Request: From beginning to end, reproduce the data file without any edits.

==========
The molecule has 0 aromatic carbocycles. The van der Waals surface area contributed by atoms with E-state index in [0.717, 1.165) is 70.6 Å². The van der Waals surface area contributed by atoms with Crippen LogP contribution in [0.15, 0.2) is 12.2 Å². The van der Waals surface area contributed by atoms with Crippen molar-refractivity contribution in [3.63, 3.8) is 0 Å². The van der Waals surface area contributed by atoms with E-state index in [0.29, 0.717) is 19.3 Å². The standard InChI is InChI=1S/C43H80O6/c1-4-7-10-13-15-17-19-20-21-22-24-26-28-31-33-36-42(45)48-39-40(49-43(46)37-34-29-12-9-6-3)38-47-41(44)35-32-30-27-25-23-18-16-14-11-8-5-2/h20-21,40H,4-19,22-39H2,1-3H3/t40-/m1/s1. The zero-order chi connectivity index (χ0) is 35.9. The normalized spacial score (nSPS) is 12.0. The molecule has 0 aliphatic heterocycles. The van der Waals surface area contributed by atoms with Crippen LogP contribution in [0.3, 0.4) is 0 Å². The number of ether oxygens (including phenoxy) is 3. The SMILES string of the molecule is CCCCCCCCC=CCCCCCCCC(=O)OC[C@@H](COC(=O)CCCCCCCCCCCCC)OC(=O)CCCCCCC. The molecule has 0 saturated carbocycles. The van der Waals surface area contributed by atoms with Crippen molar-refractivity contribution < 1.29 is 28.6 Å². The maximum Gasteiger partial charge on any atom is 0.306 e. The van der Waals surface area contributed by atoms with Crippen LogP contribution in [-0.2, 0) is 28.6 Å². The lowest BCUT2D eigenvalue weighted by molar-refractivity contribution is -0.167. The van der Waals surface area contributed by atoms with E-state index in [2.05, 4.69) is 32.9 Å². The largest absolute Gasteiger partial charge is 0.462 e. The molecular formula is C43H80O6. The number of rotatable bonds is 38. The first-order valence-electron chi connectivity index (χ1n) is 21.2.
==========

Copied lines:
The molecule has 0 aromatic carbocycles. The van der Waals surface area contributed by atoms with E-state index in [0.717, 1.165) is 70.6 Å². The van der Waals surface area contributed by atoms with Crippen LogP contribution in [0.15, 0.2) is 12.2 Å². The van der Waals surface area contributed by atoms with Crippen molar-refractivity contribution in [3.63, 3.8) is 0 Å². The van der Waals surface area contributed by atoms with E-state index in [0.29, 0.717) is 19.3 Å². The standard InChI is InChI=1S/C43H80O6/c1-4-7-10-13-15-17-19-20-21-22-24-26-28-31-33-36-42(45)48-39-40(49-43(46)37-34-29-12-9-6-3)38-47-41(44)35-32-30-27-25-23-18-16-14-11-8-5-2/h20-21,40H,4-19,22-39H2,1-3H3/t40-/m1/s1. The zero-order chi connectivity index (χ0) is 35.9. The normalized spacial score (nSPS) is 12.0. The molecule has 0 aliphatic heterocycles. The van der Waals surface area contributed by atoms with Crippen LogP contribution in [0.3, 0.4) is 0 Å². The number of ether oxygens (including phenoxy) is 3. The SMILES string of the molecule is CCCCCCCCC=CCCCCCCCC(=O)OC[C@@H](COC(=O)CCCCCCCCCCCCC)OC(=O)CCCCCCC. The molecule has 0 saturated carbocycles. The van der Waals surface area contributed by atoms with Crippen molar-refractivity contribution < 1.29 is 28.6 Å². The maximum Gasteiger partial charge on any atom is 0.306 e. The van der Waals surface area contributed by atoms with Crippen LogP contribution in [-0.2, 0) is 28.6 Å². The lowest BCUT2D eigenvalue weighted by molar-refractivity contribution is -0.167. The van der Waals surface area contributed by atoms with E-state index in [2.05, 4.69) is 32.9 Å². The largest absolute Gasteiger partial charge is 0.462 e. The molecular formula is C43H80O6. The number of rotatable bonds is 38. The first-order valence-electron chi connectivity index (χ1n) is 21.2.